Which brings us back to the question raised by the guy on the elevator and a lot of other Bulldog observers: How are Richt and Bobo going to juggle that much talent, some wonder, while still giving Gurley the carries a Heisman candidate needs and deserves? At the same time, others ask, would it be wise for Richt to keep from needing to use Gurley as a more than 20-carry-per-game back in order to try and keep him healthy for the entire season?
The head coach obviously knows Gurley is his biggest weapon. As the Macon Telegraph’s Seth Emerson recently tweeted, Richt told Bulldog fans in Augusta of No. 3: “We’re gonna ride that big hoss.”
But Richt addressed the concern about how to use all those other backs recently, the Athens Banner-Herald reported. “If [Gurley is] healthy,” Richt said, “he’s gonna make great runs. You’ve gotta give him the ball.”
However, he added, “Keith Marshall is very talented, obviously. Brendan Douglas, we like what he did. We’ve got a couple of highly-touted guys coming in. We want to see what they can do. Are we going to give it to [Gurley] 30 times a game and wear him to a nub? No.”
Still, Richt said, “there may be a game or two where he’s feeling it, and we’ve got momentum, and he’s pounding, and we’re going to let him pound.” He added, though, that “Douglas pounds pretty good, too. Keith Marshall can get a home run at any moment, so we’ll use all those guys.”
Of course, first they have to learn to block, a key duty for a back in Bobo’s offense and a skill many star runners seem to come out of high school lacking. But, so far, indications are that nobody’s planning on redshirting Chubb or Michel, so it’s up to the UGA staff to figure out how to use them.
When it comes to getting playing time for the talented freshmen, redshirt-senior QB Hutson Mason noted in the Banner-Herald that “it’s going to be interesting. We’ve got a lot of depth at running back and you figure there’s got to be a way to some way we can find, whether it’s punt returns or kick returns, just getting the ball in the playmakers’ hands.”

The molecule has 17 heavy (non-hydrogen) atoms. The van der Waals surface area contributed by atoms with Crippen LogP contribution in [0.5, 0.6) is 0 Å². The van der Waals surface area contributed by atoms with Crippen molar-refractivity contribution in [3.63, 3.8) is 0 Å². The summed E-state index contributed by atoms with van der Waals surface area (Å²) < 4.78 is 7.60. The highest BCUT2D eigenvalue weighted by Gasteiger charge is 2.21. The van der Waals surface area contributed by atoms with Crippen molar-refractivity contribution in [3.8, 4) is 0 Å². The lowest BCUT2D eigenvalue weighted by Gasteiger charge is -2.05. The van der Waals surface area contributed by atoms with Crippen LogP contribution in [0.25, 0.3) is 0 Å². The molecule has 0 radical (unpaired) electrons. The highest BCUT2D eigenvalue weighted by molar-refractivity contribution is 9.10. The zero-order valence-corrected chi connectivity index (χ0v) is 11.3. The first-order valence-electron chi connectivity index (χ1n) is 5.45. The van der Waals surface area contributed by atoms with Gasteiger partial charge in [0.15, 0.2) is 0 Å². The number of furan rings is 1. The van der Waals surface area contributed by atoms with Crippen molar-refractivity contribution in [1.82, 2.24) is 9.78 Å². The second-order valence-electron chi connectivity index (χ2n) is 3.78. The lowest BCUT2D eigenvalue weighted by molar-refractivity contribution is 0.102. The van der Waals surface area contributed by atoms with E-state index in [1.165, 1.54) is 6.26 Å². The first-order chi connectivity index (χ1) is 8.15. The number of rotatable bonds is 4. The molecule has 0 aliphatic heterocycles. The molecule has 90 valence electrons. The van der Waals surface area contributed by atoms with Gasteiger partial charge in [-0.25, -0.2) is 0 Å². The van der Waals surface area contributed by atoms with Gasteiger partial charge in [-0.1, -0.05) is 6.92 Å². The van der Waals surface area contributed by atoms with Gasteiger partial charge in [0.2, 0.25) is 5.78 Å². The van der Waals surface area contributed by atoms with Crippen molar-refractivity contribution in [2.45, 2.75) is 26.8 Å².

I like Mason’s idea as a way of getting Chubb and Michel’s feet wet. While the Georgia coaches undoubtedly will be thinking about putting Michel’s high school teammate, wide receiver and return specialist Isaiah McKenzie, back to field punts, giving the newbie backs a chance to break a long kickoff return seems awfully tempting.
And keeping in mind that Gurley has become quite a receiving threat for the Dogs, having Mason throw to one of the freshmen out in the flat might be a good way to introduce them as well.
Plus, Bobo has made it clear that there’ll be a healthy competition for playing time. As Chubb told the ABH, “I’m just going to push them and they’ll push me,” Chubb said, “and the best will play.”
Sounds like the kind of problem SEC coaches love to have.
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— Bill King, Junkyard Blawg